This is why I recommend starting with those contacts who have clicked on an email in the last 15 days and starting off at low volumes (varies by ISP). And refrain from increasing volume too quickly.
I tend not to increase volume by more than 1.6x each day and only if I see positive feedback. If deliverability and engagement are struggling, it is a sign that either the contacts are not the most engaged or there is another issue preventing emails from being delivered to the inbox.
In this case, hold off on increasing volume until you can identify the issue and start to see improvement once a remediation plan is implemented.
While changing ESPs can be an intimidating and daunting task, look at it as a way to audit how you are sending mail. And make any changes you’ve wanted to implement but could not for whatever reason. Since you already have to rebuild your reputation, it is the perfect time to set up new subdomains and segment mail across multiple IPs.
Once you figure out and implement your ideal setup, it all comes down to slowly building out volume and establishing yourself as a reputable sender and maintaining it for the long haul.
Measure KPIs at Top Mailbox Providers to Help Build a Good Reputation
Email reputation is constantly in flux as engagement metrics are being evaluated by the various mailbox providers.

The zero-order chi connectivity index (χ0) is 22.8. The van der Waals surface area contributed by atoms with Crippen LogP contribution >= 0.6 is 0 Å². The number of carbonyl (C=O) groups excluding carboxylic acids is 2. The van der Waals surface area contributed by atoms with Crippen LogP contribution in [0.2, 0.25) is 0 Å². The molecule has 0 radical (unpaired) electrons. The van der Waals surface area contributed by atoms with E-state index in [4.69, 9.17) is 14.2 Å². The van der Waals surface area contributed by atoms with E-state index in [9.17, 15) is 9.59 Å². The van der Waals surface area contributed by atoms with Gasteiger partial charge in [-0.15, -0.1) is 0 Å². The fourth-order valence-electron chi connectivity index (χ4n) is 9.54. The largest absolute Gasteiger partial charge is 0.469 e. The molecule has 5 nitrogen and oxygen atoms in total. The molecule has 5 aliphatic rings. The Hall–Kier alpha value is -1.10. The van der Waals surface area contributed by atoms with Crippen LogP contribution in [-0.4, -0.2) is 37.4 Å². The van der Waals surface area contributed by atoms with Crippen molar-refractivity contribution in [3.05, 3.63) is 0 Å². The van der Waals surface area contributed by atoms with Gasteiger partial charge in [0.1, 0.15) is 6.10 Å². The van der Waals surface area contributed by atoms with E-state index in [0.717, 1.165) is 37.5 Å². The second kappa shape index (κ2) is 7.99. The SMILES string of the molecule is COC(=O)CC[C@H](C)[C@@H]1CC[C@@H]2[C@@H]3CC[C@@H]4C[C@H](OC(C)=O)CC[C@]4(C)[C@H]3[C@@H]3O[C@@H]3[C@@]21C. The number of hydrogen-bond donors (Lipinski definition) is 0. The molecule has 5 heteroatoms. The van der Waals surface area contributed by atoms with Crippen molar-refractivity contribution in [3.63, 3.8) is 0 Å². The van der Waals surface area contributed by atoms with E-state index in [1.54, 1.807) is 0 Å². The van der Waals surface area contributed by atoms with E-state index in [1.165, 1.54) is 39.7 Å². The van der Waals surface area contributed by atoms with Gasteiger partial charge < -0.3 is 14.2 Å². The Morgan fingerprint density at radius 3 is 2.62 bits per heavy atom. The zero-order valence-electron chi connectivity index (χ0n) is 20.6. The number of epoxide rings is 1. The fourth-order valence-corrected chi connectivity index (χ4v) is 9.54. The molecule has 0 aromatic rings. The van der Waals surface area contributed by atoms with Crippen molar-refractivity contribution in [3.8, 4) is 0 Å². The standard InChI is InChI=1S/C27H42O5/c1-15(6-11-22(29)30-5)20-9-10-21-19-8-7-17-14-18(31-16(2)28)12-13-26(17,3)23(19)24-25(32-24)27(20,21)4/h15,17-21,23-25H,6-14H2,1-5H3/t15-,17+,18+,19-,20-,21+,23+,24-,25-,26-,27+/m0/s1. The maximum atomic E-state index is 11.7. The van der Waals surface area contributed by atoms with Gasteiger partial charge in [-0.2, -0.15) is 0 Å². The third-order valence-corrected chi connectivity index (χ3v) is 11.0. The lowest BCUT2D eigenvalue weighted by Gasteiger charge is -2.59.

This means you can have a great reputation with one mailbox provider and an awful reputation at another, so measuring your KPIs individually at the top mailboxes will be key to building/maintaining a good reputation.
Reputation is built on a number of different elements within an email message—the links, the domains, the authentication records, the IP addresses, and the content, to name a few things.
It’s important to understand all of these individual elements are important to monitor and manage individually. One bad link to a compromised site can cause havoc with your email program just as much as being listed on a popular RBL or blocklist.
Remember, each time something significant in your email infrastructure changes, like a new ESP, IP or domain you’re mailing from you’ll want to take time to monitor and manage your email’s reputation.
Reputation systems don’t tend to like an IP or domain going from sending zero emails to 10’s of thousands in a short time frame. You’ll likely experience rate limiting, blocking and bounces that will cause additional delivery issues and damage your reputation.